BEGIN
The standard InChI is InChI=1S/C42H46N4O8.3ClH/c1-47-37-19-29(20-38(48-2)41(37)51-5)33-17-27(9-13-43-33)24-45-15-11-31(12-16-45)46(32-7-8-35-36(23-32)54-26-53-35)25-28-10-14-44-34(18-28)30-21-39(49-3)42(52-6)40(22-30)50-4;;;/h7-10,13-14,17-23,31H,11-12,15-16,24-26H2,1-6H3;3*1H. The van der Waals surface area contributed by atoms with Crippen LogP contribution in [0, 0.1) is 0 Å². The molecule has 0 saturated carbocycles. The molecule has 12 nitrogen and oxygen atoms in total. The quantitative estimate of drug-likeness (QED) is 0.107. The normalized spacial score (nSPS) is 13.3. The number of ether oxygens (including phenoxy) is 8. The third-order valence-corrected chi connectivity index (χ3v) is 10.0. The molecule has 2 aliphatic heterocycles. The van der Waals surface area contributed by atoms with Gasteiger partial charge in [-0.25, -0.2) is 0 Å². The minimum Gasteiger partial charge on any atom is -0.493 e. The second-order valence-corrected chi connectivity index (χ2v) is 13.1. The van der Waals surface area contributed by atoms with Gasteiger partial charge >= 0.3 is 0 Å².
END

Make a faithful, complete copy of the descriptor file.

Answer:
The standard InChI is InChI=1S/C42H46N4O8.3ClH/c1-47-37-19-29(20-38(48-2)41(37)51-5)33-17-27(9-13-43-33)24-45-15-11-31(12-16-45)46(32-7-8-35-36(23-32)54-26-53-35)25-28-10-14-44-34(18-28)30-21-39(49-3)42(52-6)40(22-30)50-4;;;/h7-10,13-14,17-23,31H,11-12,15-16,24-26H2,1-6H3;3*1H. The van der Waals surface area contributed by atoms with Crippen LogP contribution in [0, 0.1) is 0 Å². The molecule has 0 saturated carbocycles. The molecule has 12 nitrogen and oxygen atoms in total. The quantitative estimate of drug-likeness (QED) is 0.107. The normalized spacial score (nSPS) is 13.3. The number of ether oxygens (including phenoxy) is 8. The third-order valence-corrected chi connectivity index (χ3v) is 10.0. The molecule has 2 aliphatic heterocycles. The van der Waals surface area contributed by atoms with Gasteiger partial charge in [-0.25, -0.2) is 0 Å². The minimum Gasteiger partial charge on any atom is -0.493 e. The second-order valence-corrected chi connectivity index (χ2v) is 13.1. The van der Waals surface area contributed by atoms with Gasteiger partial charge >= 0.3 is 0 Å².